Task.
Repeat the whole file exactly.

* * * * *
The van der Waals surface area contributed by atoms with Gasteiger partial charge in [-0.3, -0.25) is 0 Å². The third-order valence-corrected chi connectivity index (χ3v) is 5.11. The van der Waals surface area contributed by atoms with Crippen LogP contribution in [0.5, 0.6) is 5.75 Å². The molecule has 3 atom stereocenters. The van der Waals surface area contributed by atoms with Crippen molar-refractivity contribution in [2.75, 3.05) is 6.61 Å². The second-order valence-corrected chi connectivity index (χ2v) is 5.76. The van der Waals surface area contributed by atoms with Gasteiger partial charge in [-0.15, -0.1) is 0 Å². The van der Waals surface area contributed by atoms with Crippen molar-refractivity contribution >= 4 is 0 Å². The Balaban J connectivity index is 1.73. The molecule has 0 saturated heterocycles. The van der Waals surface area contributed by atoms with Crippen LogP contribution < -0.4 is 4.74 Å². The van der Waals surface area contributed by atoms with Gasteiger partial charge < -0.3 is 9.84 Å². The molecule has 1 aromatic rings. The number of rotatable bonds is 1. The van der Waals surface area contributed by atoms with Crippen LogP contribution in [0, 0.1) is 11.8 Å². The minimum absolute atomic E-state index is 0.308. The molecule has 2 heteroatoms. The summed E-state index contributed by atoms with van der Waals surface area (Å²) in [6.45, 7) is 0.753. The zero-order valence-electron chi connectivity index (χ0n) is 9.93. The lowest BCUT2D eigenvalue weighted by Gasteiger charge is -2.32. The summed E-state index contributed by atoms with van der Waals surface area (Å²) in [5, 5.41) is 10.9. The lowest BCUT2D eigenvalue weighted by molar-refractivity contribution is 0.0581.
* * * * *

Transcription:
The van der Waals surface area contributed by atoms with Gasteiger partial charge in [-0.3, -0.25) is 0 Å². The third-order valence-corrected chi connectivity index (χ3v) is 5.11. The van der Waals surface area contributed by atoms with Crippen LogP contribution in [0.5, 0.6) is 5.75 Å². The molecule has 3 atom stereocenters. The van der Waals surface area contributed by atoms with Crippen molar-refractivity contribution in [2.75, 3.05) is 6.61 Å². The second-order valence-corrected chi connectivity index (χ2v) is 5.76. The van der Waals surface area contributed by atoms with Gasteiger partial charge in [-0.15, -0.1) is 0 Å². The van der Waals surface area contributed by atoms with Crippen molar-refractivity contribution >= 4 is 0 Å². The Balaban J connectivity index is 1.73. The molecule has 0 saturated heterocycles. The van der Waals surface area contributed by atoms with Crippen LogP contribution < -0.4 is 4.74 Å². The van der Waals surface area contributed by atoms with Gasteiger partial charge < -0.3 is 9.84 Å². The molecule has 1 aromatic rings. The number of rotatable bonds is 1. The van der Waals surface area contributed by atoms with Crippen LogP contribution in [0, 0.1) is 11.8 Å². The minimum absolute atomic E-state index is 0.308. The molecule has 2 heteroatoms. The summed E-state index contributed by atoms with van der Waals surface area (Å²) in [6.45, 7) is 0.753. The zero-order valence-electron chi connectivity index (χ0n) is 9.93. The lowest BCUT2D eigenvalue weighted by Gasteiger charge is -2.32. The summed E-state index contributed by atoms with van der Waals surface area (Å²) in [5, 5.41) is 10.9. The lowest BCUT2D eigenvalue weighted by molar-refractivity contribution is 0.0581.